It’s high time the NRL held offending players accountable for their off-pitch actions

We’re in a time when even a fairly standard NRL player can earn more than five times the average salary, often for only playing half a game, sitting on the bench or running in reserve.

Players should not be expected too much to respect the game that allows them to live so generously and do their best to avoid situations that bring discredit to their clubs and the game.

If they don’t, they should suffer the consequences.

Currently the RLPA and the NRL are in negotiations to try to finalize a collective bargaining agreement, and what better time for the NRL to make it a condition of the CBA that strong action will be taken against players, coaches and offending officials.

This year again, rugby league is in the news for all the wrong reasons. Even before a ball was hit in anger this season, rising stars Talatau Amone and TC Robati quit pending court appearances on serious criminal charges, and more recently two of the most high-profile players and top paid players Latrell Mitchell and Jack Wighton have been arrested in Canberra.

Add to that, Warriors striker Josh Curran’s court date for his assault and robbery charges is set for June, and Penrith’s Taylan May has yet to serve his two-week suspension after being suspended. convicted of assault in 2021.

Josh Curran. (Photo by Bradley Kanaris/Getty Images)

What a great way to start the season.

In the case of Robati and Amone, and leaving aside the impact of their alleged actions on their victims, this is the last thing their respective clubs in Brisbane and St George-Illawarra need, as both are struggling to go up the ladder. . Negative publicity and being a down player will certainly not help their cause, and it brings the game of rugby league into disrepute, yet again.

Mitchell and Wighton’s case is arguably even worse, as they are personalities of the game, their clubs’ number one players, current internationals and NSW-born players, who are paid big money by the NRL. Certainly, a lot more money than they could ever make outside of gambling.

In addition to this, they like to project themselves as role models in general, and with the Aboriginal community in particular. Sure, their alleged actions might not be on the high end of the criminal scale – although resisting arrest might not be a good idea – but the world at large won’t be scrutinizing the slightest. details in case they are found guilty of the charges. . They’re just going to read that another rugby league dope has been convicted of a crime.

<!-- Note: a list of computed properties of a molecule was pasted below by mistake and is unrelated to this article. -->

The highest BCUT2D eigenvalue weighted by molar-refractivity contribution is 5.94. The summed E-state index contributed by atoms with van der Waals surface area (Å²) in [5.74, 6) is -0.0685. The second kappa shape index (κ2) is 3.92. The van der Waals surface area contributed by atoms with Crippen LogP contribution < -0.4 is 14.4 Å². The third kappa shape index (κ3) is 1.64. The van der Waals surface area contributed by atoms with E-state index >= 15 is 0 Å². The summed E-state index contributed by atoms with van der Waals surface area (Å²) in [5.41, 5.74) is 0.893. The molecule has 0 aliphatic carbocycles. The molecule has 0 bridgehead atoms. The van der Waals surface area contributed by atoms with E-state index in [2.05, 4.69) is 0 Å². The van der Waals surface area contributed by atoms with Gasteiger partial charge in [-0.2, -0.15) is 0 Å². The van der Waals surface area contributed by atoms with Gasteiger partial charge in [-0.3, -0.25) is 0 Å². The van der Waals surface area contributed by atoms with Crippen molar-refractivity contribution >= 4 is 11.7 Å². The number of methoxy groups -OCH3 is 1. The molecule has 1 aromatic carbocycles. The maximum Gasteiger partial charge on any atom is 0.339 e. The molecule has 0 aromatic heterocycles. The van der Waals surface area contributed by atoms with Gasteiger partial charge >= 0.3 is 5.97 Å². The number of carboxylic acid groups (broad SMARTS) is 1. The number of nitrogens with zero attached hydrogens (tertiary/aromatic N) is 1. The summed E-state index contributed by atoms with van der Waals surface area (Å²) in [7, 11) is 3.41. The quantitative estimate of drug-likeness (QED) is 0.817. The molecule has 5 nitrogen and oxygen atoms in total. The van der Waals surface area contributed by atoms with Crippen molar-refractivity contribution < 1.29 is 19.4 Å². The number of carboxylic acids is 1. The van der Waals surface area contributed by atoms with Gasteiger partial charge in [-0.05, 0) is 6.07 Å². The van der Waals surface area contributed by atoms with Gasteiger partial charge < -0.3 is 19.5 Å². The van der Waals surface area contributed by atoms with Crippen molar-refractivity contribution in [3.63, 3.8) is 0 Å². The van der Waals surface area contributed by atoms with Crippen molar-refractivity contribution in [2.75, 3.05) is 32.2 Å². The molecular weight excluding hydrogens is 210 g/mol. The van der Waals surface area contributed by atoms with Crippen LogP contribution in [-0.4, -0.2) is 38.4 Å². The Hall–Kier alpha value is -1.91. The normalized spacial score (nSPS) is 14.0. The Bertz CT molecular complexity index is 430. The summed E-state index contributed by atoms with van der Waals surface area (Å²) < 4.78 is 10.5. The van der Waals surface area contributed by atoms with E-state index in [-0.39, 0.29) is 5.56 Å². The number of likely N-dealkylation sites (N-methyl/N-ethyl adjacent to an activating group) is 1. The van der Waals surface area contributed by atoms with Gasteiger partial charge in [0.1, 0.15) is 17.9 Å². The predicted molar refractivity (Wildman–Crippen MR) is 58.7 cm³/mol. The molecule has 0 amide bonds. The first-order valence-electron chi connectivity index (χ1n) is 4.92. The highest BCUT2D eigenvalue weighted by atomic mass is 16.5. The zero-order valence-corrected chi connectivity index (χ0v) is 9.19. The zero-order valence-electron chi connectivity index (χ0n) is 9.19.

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I’m sure most fans will be in disbelief that the NRL saw fit to let Mitchell and Wighton play in this weekend’s All-Star Game, effectively approving of their behavior during team camp when they would have been best served preparing for the game with the rest of the team. Remember the All-Stars game is being promoted as the 2023 season opener and is taking place in Auckland to give sport a boost in New Zealand after several years of effective exclusion due to Covid.

Now the story is more about the deeds of two dills than the game itself, and I can’t imagine the Kiwis being happy. Mitchell and Wighton have already been disciplined for their off-field behavior but apparently learned nothing, and footage of them smiling and laughing as they headed to New Zealand with the rest of the All-Stars were embarrassing for the NRL.

A press release stating that they had been removed from the tour and replaced by two Aboriginal players eager for a chance to represent their heritage would have been preferable.

Rabbitohs' Latrell Mitchell reacts after being sent to sin-bin for a high tackle on Joseph Manu

(Photo by Chris Hyde/Getty Images)

At some point I hope the NRL will develop a pair and introduce a ‘no-assholes policy’ which adequately deals with those who want to trash the game. Players are paid and treated like professional athletes and should be held to behave accordingly. I would like to see the NRL take an uncompromising approach to the behavior of those involved in the game, including:

• Mandatory removal from participation in the match of any player, coach, official, etc., who has been accused of a crime until their case has been decided.

• A fine (whichever is greater) of $50,000 or 20% of the person’s contract salary for a first offense when a player, coach, etc. is convicted of a crime, whether or not a conviction is recorded. Fines should not be suspended and the player, coach, etc. can only continue to participate in the match once the fine has been paid to the NRL.

• A second violation, at any time, will result in a fine (whichever is greater) of $100,000 or 40% of their salary.

• A third offense will result in their exclusion from the NRL and any other competition under the control of the ARL, NSWRL, QRL, etc.

• Any player found guilty of violent assault, domestic violence or sexual assault will be permanently banned from the NRL and any other competition under the control of the ARL, NSWRL, QRL etc.

A little hard ? I don’t know about that, because that’s certainly preferable to the continued negative publicity the game receives, and if players don’t get the message, they can always find another high-paying sport or profession that will keep them in the style they’ve gotten used to.

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